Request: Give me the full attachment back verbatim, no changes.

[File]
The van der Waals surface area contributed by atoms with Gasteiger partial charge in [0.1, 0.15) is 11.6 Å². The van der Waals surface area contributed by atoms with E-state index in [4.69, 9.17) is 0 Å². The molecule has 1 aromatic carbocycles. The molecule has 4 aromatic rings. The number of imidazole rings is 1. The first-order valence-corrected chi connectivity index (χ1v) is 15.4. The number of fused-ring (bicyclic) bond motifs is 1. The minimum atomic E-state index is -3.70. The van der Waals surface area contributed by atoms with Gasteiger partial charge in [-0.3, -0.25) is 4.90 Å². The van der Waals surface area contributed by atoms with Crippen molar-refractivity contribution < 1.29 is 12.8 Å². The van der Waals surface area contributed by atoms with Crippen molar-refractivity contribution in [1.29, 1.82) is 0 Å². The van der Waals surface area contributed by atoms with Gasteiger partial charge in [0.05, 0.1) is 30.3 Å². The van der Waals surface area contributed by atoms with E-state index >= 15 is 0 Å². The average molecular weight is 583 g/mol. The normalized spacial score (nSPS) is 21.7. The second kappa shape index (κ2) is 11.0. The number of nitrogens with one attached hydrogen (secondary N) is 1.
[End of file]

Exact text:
The van der Waals surface area contributed by atoms with Gasteiger partial charge in [0.1, 0.15) is 11.6 Å². The van der Waals surface area contributed by atoms with E-state index in [4.69, 9.17) is 0 Å². The molecule has 1 aromatic carbocycles. The molecule has 4 aromatic rings. The number of imidazole rings is 1. The first-order valence-corrected chi connectivity index (χ1v) is 15.4. The number of fused-ring (bicyclic) bond motifs is 1. The minimum atomic E-state index is -3.70. The van der Waals surface area contributed by atoms with Gasteiger partial charge in [-0.3, -0.25) is 4.90 Å². The van der Waals surface area contributed by atoms with Crippen molar-refractivity contribution < 1.29 is 12.8 Å². The van der Waals surface area contributed by atoms with Crippen molar-refractivity contribution in [1.29, 1.82) is 0 Å². The van der Waals surface area contributed by atoms with Gasteiger partial charge in [0.05, 0.1) is 30.3 Å². The van der Waals surface area contributed by atoms with E-state index >= 15 is 0 Å². The average molecular weight is 583 g/mol. The normalized spacial score (nSPS) is 21.7. The second kappa shape index (κ2) is 11.0. The number of nitrogens with one attached hydrogen (secondary N) is 1.